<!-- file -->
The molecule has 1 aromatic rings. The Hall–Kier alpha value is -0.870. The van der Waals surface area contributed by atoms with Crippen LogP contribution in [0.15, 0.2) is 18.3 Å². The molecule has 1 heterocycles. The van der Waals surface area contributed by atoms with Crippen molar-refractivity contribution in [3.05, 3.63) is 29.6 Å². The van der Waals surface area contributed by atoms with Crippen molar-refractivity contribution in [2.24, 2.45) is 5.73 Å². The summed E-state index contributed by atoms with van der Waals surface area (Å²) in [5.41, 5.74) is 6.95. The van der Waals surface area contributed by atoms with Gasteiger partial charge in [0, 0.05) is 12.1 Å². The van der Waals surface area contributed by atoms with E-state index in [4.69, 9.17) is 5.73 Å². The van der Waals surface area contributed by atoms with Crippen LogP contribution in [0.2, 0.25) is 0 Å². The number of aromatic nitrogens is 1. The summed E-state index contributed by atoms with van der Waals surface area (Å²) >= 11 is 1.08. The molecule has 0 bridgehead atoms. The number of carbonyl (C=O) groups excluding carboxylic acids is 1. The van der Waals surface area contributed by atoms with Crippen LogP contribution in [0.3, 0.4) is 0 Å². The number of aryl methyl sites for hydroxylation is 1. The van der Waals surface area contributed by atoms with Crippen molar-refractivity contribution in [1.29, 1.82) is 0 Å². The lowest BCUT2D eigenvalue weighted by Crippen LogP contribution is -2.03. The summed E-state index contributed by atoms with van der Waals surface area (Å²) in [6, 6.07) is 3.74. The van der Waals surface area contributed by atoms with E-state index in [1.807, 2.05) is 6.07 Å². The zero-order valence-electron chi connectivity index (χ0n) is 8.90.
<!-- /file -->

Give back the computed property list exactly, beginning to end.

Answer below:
The molecule has 1 aromatic rings. The Hall–Kier alpha value is -0.870. The van der Waals surface area contributed by atoms with Crippen LogP contribution in [0.15, 0.2) is 18.3 Å². The molecule has 1 heterocycles. The van der Waals surface area contributed by atoms with Crippen molar-refractivity contribution in [3.05, 3.63) is 29.6 Å². The van der Waals surface area contributed by atoms with Crippen molar-refractivity contribution in [2.24, 2.45) is 5.73 Å². The summed E-state index contributed by atoms with van der Waals surface area (Å²) in [5.41, 5.74) is 6.95. The van der Waals surface area contributed by atoms with Gasteiger partial charge in [0, 0.05) is 12.1 Å². The van der Waals surface area contributed by atoms with E-state index in [4.69, 9.17) is 5.73 Å². The van der Waals surface area contributed by atoms with Crippen LogP contribution in [0.2, 0.25) is 0 Å². The number of aromatic nitrogens is 1. The summed E-state index contributed by atoms with van der Waals surface area (Å²) >= 11 is 1.08. The molecule has 0 bridgehead atoms. The number of carbonyl (C=O) groups excluding carboxylic acids is 1. The van der Waals surface area contributed by atoms with Crippen LogP contribution in [0.3, 0.4) is 0 Å². The number of aryl methyl sites for hydroxylation is 1. The van der Waals surface area contributed by atoms with Crippen molar-refractivity contribution in [1.29, 1.82) is 0 Å². The lowest BCUT2D eigenvalue weighted by Crippen LogP contribution is -2.03. The summed E-state index contributed by atoms with van der Waals surface area (Å²) in [6, 6.07) is 3.74. The van der Waals surface area contributed by atoms with E-state index in [1.807, 2.05) is 6.07 Å². The zero-order valence-electron chi connectivity index (χ0n) is 8.90.